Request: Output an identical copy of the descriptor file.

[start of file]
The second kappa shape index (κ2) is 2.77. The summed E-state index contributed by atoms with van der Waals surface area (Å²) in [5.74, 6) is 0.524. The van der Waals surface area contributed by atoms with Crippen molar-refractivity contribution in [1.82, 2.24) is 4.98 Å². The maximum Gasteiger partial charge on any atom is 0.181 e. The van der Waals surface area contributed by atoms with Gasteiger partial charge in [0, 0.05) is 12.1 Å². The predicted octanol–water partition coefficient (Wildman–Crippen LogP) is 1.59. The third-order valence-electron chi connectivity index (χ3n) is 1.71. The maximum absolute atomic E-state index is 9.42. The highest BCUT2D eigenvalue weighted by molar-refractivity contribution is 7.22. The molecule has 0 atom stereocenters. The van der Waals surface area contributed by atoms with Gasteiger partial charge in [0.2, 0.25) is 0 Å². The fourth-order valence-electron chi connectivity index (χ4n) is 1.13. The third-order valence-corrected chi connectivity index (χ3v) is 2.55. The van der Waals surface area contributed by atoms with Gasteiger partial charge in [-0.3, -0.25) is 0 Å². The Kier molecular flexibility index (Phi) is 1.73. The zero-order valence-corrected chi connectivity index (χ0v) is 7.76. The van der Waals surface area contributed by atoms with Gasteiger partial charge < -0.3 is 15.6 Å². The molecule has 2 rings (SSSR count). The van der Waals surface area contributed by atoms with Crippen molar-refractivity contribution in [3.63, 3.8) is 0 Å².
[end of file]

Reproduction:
The second kappa shape index (κ2) is 2.77. The summed E-state index contributed by atoms with van der Waals surface area (Å²) in [5.74, 6) is 0.524. The van der Waals surface area contributed by atoms with Crippen molar-refractivity contribution in [1.82, 2.24) is 4.98 Å². The maximum Gasteiger partial charge on any atom is 0.181 e. The van der Waals surface area contributed by atoms with Gasteiger partial charge in [0, 0.05) is 12.1 Å². The predicted octanol–water partition coefficient (Wildman–Crippen LogP) is 1.59. The third-order valence-electron chi connectivity index (χ3n) is 1.71. The maximum absolute atomic E-state index is 9.42. The highest BCUT2D eigenvalue weighted by molar-refractivity contribution is 7.22. The molecule has 0 atom stereocenters. The van der Waals surface area contributed by atoms with Gasteiger partial charge in [0.2, 0.25) is 0 Å². The fourth-order valence-electron chi connectivity index (χ4n) is 1.13. The third-order valence-corrected chi connectivity index (χ3v) is 2.55. The van der Waals surface area contributed by atoms with Gasteiger partial charge in [-0.3, -0.25) is 0 Å². The Kier molecular flexibility index (Phi) is 1.73. The zero-order valence-corrected chi connectivity index (χ0v) is 7.76. The van der Waals surface area contributed by atoms with Gasteiger partial charge < -0.3 is 15.6 Å². The molecule has 2 rings (SSSR count). The van der Waals surface area contributed by atoms with Crippen molar-refractivity contribution in [3.63, 3.8) is 0 Å².